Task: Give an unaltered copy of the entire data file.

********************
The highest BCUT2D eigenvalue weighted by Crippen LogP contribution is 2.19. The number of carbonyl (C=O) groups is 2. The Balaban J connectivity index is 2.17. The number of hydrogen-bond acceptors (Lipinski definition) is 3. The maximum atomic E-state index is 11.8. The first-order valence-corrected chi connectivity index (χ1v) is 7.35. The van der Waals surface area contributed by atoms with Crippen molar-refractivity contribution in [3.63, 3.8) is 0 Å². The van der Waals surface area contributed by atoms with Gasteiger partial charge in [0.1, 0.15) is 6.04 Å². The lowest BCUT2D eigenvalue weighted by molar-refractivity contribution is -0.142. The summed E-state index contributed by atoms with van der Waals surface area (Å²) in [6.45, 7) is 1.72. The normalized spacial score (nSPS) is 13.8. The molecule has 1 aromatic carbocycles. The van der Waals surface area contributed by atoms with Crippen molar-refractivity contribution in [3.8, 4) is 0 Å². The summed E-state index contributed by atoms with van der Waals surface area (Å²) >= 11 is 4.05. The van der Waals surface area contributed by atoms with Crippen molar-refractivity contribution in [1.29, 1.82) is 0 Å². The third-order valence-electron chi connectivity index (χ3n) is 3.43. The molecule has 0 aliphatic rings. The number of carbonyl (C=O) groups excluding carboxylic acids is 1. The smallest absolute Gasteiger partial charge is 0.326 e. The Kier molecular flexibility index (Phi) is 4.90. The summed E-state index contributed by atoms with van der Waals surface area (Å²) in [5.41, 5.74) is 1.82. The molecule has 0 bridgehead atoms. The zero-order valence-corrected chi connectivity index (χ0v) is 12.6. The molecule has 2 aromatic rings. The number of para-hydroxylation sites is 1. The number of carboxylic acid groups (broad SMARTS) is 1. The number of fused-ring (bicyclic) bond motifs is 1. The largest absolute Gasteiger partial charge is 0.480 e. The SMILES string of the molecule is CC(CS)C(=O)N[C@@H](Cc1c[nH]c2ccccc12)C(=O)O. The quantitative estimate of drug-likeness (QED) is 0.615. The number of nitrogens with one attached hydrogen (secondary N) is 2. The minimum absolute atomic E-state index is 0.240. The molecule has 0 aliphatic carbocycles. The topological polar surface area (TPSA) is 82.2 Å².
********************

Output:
The highest BCUT2D eigenvalue weighted by Crippen LogP contribution is 2.19. The number of carbonyl (C=O) groups is 2. The Balaban J connectivity index is 2.17. The number of hydrogen-bond acceptors (Lipinski definition) is 3. The maximum atomic E-state index is 11.8. The first-order valence-corrected chi connectivity index (χ1v) is 7.35. The van der Waals surface area contributed by atoms with Crippen molar-refractivity contribution in [3.63, 3.8) is 0 Å². The van der Waals surface area contributed by atoms with Gasteiger partial charge in [0.1, 0.15) is 6.04 Å². The lowest BCUT2D eigenvalue weighted by molar-refractivity contribution is -0.142. The summed E-state index contributed by atoms with van der Waals surface area (Å²) in [6.45, 7) is 1.72. The normalized spacial score (nSPS) is 13.8. The molecule has 1 aromatic carbocycles. The van der Waals surface area contributed by atoms with Crippen molar-refractivity contribution in [3.8, 4) is 0 Å². The summed E-state index contributed by atoms with van der Waals surface area (Å²) >= 11 is 4.05. The van der Waals surface area contributed by atoms with Crippen molar-refractivity contribution in [1.29, 1.82) is 0 Å². The third-order valence-electron chi connectivity index (χ3n) is 3.43. The molecule has 0 aliphatic rings. The number of carbonyl (C=O) groups excluding carboxylic acids is 1. The smallest absolute Gasteiger partial charge is 0.326 e. The Kier molecular flexibility index (Phi) is 4.90. The summed E-state index contributed by atoms with van der Waals surface area (Å²) in [5.41, 5.74) is 1.82. The molecule has 0 bridgehead atoms. The zero-order valence-corrected chi connectivity index (χ0v) is 12.6. The molecule has 2 aromatic rings. The number of para-hydroxylation sites is 1. The number of carboxylic acid groups (broad SMARTS) is 1. The number of fused-ring (bicyclic) bond motifs is 1. The largest absolute Gasteiger partial charge is 0.480 e. The SMILES string of the molecule is CC(CS)C(=O)N[C@@H](Cc1c[nH]c2ccccc12)C(=O)O. The quantitative estimate of drug-likeness (QED) is 0.615. The number of nitrogens with one attached hydrogen (secondary N) is 2. The minimum absolute atomic E-state index is 0.240. The molecule has 0 aliphatic carbocycles. The topological polar surface area (TPSA) is 82.2 Å².